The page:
The LA Times reports that Massachusetts filed suit charging H&R Block/Option One Mortgage with "unfair and deceptive conduct". The complaint alleges that Option One targeted minorities with subprime loan products and charged minorities higher points and fees on mortgages than they charged white borrowers.
Does the 2006 HMDA data support those charges? In order to compare apples to apples we looked at conventional first lien purchase and owner occupied refinance mortgages having mortgage amounts under the conforming loan limits ($417,000 for year 2006). Then we looked at HMDA reportable interest rate spreads. For these mortgages the rate spread would be 3% over treasuries with comparable maturities. Rate spreads for first lien mortgages below 3% are not reported in HMDA data. In Massachusetts, Option One originated 3,169 mortgages with reported rate spreads out of 3,329 mortgages (95%). All lenders originated 35,388 reportable rate spread mortgages out of 154,952 ( 23%). It is obvious that Option One has operated in the sub prime mortgage product space.
When we look further at Option One's data, we found that White borrowers represented 2,102 of the total 3,329 (63%) of interest spread reportable mortgages. Minority borrowers represented 427 of 3,329 (13%). The remainder of Option One's borrowers did not disclose race or ethnicity. A mortgagor was classified as minority if the applicant or co-applicant reported ethnicity as Hispanic or race as either Native American, Asian American, African American, or Hawaiian/Pacific Islander. A mortgage was classified as white borrower if the applicant reported not Hispanic for ethnicity and race white and co applicant was reported as white or there was no co-applicant. Of the mortgages originated to minority borrowers, the mean rate spread was 5.96 while the mean rate spread for white borrowers was 5.94.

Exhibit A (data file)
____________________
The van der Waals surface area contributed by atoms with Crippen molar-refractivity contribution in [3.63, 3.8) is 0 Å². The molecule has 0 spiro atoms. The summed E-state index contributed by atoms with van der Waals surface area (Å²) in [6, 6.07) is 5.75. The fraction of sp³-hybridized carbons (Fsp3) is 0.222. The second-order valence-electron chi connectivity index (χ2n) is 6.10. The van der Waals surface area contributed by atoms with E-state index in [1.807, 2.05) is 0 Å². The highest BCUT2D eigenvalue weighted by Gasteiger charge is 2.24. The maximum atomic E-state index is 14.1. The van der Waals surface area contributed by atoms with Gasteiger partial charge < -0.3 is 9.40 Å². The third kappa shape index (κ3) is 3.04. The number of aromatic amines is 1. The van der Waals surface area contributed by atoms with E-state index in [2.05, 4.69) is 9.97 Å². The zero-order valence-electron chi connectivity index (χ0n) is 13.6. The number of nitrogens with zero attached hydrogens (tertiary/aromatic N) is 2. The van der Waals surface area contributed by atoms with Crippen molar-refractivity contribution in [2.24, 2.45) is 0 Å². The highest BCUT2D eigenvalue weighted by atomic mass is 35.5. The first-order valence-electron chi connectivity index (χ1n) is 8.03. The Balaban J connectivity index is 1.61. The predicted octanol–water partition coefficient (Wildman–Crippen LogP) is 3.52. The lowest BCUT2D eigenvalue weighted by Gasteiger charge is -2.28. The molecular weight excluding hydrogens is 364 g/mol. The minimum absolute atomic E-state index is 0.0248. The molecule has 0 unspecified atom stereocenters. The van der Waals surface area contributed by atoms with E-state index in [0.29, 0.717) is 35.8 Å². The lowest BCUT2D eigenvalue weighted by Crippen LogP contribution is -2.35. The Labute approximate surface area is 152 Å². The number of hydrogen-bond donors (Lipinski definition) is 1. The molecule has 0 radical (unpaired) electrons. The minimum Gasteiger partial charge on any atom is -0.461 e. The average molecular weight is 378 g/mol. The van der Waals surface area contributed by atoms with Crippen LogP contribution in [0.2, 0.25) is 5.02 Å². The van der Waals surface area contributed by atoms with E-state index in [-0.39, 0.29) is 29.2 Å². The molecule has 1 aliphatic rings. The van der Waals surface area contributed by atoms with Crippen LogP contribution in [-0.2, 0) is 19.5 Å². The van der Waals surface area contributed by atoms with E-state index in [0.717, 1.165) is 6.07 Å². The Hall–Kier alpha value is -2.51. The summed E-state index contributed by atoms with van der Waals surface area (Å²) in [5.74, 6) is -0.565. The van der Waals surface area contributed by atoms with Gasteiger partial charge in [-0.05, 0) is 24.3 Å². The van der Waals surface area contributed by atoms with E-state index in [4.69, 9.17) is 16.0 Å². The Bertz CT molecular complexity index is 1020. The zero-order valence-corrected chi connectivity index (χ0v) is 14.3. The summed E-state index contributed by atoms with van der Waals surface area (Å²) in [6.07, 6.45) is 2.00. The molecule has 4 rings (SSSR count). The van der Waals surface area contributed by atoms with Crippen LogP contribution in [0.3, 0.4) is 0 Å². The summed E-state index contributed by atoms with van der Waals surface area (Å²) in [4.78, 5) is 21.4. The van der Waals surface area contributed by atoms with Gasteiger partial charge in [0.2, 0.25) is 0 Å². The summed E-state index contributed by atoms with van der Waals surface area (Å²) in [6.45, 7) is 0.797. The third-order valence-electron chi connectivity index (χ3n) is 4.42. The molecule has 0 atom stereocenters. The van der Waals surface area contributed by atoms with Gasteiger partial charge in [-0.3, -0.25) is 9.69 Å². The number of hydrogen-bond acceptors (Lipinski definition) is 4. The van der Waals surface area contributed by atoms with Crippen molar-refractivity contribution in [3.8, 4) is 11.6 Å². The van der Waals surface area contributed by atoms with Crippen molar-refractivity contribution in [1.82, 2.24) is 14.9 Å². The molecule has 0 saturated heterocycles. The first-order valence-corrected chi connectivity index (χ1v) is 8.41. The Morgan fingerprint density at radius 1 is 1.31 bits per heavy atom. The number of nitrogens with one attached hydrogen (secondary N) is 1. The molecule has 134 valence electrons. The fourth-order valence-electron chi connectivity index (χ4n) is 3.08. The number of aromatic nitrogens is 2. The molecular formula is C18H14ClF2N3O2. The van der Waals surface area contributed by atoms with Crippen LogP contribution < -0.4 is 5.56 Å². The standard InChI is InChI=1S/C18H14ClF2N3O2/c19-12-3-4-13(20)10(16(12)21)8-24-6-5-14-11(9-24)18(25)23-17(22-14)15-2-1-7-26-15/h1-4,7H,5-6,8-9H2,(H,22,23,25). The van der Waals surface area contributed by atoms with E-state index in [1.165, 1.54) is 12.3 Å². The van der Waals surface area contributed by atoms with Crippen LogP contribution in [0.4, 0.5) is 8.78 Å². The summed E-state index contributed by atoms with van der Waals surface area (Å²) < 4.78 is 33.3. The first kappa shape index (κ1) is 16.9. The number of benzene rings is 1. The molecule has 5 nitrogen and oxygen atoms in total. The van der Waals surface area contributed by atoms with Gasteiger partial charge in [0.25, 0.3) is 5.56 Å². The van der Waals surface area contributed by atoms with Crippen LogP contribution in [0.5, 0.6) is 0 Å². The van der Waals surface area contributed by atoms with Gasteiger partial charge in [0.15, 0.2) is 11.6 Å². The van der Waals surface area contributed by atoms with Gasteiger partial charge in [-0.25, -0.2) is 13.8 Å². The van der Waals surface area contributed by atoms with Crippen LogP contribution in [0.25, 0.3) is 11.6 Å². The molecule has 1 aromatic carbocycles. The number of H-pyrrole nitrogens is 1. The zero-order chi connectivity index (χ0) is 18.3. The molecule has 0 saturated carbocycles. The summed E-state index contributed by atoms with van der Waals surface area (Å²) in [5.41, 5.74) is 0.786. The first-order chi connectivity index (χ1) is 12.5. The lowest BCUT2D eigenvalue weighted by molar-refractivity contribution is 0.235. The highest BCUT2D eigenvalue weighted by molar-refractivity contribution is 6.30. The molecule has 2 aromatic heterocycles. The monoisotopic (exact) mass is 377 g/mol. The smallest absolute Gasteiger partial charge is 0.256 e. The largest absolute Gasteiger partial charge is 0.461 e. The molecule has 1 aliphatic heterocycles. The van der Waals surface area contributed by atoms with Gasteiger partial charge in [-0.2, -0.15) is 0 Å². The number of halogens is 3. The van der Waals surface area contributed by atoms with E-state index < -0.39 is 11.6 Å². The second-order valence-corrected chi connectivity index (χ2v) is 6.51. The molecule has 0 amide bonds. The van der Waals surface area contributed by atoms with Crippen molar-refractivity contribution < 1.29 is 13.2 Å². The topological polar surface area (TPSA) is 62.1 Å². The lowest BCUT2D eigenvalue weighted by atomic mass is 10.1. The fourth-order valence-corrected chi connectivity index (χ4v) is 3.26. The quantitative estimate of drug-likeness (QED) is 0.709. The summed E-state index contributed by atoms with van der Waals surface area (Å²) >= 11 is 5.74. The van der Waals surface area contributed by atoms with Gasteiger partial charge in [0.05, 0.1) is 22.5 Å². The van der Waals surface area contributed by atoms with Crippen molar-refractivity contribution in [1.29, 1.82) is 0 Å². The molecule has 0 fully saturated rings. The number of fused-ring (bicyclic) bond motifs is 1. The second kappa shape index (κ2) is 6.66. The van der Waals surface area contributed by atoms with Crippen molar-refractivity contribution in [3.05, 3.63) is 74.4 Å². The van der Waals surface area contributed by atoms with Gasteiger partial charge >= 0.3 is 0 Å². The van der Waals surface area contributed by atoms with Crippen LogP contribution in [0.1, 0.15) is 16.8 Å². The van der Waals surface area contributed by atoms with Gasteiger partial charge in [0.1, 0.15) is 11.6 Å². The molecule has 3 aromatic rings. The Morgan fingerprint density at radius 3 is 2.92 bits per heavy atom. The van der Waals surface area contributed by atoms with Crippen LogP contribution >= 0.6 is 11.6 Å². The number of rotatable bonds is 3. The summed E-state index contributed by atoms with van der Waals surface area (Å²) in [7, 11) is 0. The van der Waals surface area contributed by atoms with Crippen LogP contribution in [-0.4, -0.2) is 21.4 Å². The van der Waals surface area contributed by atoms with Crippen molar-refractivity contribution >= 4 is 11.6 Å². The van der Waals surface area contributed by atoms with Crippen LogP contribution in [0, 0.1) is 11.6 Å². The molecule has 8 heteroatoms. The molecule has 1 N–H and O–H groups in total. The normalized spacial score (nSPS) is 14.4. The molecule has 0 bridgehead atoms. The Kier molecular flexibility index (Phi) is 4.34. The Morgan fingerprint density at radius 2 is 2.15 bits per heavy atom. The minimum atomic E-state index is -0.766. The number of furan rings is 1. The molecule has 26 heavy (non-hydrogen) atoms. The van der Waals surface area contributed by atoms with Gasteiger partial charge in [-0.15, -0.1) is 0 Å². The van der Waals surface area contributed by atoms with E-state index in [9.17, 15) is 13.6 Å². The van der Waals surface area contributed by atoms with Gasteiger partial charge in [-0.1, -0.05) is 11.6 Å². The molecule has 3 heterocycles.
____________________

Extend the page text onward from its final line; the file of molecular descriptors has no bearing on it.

Looking at the communities where Option One originated HMDA rate spread reportable loans, 2,231 of 3,329 mortgages were in census tracts where the minority population was less than 20%. 346 of 3,329 mortgages were in census tracts having minority populations exceeding 50%. With respect to income of the communities, 910 of Option One's mortgages were in census tracts having median incomes of less than 80% of their metropolitan area income, 462 mortgages were in census tracts having median incomes exceeding 120% of their metropolitan areas income.
The data we do not have includes loan to value ratios for these mortgages nor FICO scores of the applicants. The HMDA data does not report on loan terms such as pre-payment penalties, cash out refinances, or balloon payments. Perhaps the Masssachusetts case has its evidence in that data.
So what are we to conclude from the HMDA data? Looks to me like Option One provides abusively high cost mortgages on an equal opportunity basis.
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